2. The other advantage is that even fast drying oils are tacky when you have finished sketching. Interactive sketches can be dried off in the sun for easy transportation.

    Some more housekeeping discoveries – Gesso and Paper

    Paper is very transportable when you are on an outdoor painting trip and because it packs flat and takes up little space it has become our standard sketching surface.

    To use Interactive or Absolute Matte on water colour paper you need to go through the usual pre dampening procedures and then work wet in wet. Gessoed paper is easier and more direct to work on, so we now carry a large pot of Gesso ready to make up a well primed surface whenever we want one. A Gessoed surface is more straight forward to work on with Interactive or Absolute Matte and it is a necessity when using oils.

  4. comment_4_6168

    Jim Cobb commented on September 8, 2008, at 3:27 pm.

    Chillagoe North Queensland – June 2008 Dry Zone Less than 30% Humidity

    We continue our outdoor trials, this time in very dry conditions. At the same time we are with a seminar of 27 art teachers, who are gathered there for a few days to paint. They are interested in school paints, but naturally they are working at their own level with artists paints and had agreed to trial Atelier Interactive.

    The members of this group of spirited and experimentally minded art teachers enjoyed using Atelier Interactive and we were given permission to show these examples of the two projects that they did. One was indoors using collage related exercises and the other was painting outdoors.

    The outdoor project was done on assembled small canvas panels on a hot day, using as subject the abandoned smelter of the old copper mine. “Homemade” earth colours were mixed up by everyone, using yellowish to reddish clays found in the locality. (Recipe: if the earth is dry it can be crumbled through a sieve to remove the oversized particles, leaving a gritty sandy distribution of coloured particles which can then be made into a wet slurry by mixing approximately one part of Atelier binder to two parts of water and adding it gradually to the clay until the slurry is formed. When this is used for underpainting it dries very quickly in the direct sunlight, and when over painted with washes of paint the granulated surface attracts deposits of the pigment used in the overpainting stage in interesting ways.)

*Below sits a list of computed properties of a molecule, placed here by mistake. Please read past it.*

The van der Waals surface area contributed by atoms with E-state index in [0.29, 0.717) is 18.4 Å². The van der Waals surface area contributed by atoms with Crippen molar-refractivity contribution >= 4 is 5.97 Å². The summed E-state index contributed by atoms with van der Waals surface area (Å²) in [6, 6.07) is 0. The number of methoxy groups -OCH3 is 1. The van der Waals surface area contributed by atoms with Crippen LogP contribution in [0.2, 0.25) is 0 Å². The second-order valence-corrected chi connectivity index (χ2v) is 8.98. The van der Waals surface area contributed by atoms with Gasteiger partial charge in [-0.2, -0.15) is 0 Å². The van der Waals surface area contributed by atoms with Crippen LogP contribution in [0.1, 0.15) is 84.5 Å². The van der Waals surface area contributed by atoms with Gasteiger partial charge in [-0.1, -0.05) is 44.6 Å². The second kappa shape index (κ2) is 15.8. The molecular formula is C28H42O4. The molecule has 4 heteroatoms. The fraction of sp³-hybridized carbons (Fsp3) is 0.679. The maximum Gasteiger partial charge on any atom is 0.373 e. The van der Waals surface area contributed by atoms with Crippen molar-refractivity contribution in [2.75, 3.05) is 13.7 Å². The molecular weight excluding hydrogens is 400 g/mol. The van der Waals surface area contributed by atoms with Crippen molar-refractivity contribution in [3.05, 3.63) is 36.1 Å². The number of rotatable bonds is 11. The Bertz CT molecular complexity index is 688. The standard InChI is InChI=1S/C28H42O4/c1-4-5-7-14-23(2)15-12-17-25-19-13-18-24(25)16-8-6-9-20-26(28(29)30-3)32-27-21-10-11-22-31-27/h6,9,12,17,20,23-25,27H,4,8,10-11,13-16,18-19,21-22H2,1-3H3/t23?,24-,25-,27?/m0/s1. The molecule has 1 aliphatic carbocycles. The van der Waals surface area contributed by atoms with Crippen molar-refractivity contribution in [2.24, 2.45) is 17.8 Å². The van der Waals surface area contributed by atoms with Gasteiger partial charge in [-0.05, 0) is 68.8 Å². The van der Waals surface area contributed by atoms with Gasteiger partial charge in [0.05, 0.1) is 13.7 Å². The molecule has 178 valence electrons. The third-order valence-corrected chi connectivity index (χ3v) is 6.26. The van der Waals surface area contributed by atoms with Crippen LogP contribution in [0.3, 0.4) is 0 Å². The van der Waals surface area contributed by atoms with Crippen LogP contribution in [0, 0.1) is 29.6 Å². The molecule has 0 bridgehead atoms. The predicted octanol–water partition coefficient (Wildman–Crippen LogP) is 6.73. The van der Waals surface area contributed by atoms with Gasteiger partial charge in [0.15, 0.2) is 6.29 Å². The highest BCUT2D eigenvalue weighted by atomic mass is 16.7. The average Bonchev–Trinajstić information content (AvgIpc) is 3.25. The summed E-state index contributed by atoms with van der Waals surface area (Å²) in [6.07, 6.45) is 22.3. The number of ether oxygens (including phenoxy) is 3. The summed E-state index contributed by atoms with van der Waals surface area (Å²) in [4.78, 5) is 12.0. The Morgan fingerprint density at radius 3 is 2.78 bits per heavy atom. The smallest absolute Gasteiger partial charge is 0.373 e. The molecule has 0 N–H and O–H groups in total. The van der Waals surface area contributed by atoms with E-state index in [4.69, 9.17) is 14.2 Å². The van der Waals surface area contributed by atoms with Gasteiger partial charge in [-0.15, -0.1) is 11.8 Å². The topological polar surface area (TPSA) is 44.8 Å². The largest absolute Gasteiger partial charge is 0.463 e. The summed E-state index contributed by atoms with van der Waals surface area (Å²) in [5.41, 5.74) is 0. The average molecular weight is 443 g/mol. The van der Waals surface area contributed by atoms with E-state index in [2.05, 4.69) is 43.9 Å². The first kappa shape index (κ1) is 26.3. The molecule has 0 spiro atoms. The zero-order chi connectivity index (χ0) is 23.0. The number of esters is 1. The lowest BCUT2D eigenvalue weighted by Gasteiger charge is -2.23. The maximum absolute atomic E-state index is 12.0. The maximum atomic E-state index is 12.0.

The pigments available to Aboriginal artists were limited - black, white, yellow ochre, red ochre and Indian red. The under painting done here with the real earth slurry colours sets the colour key and you can see how interesting the results are, often like old faded photographs emphasising the disused and abandoned feeling of the old smelter.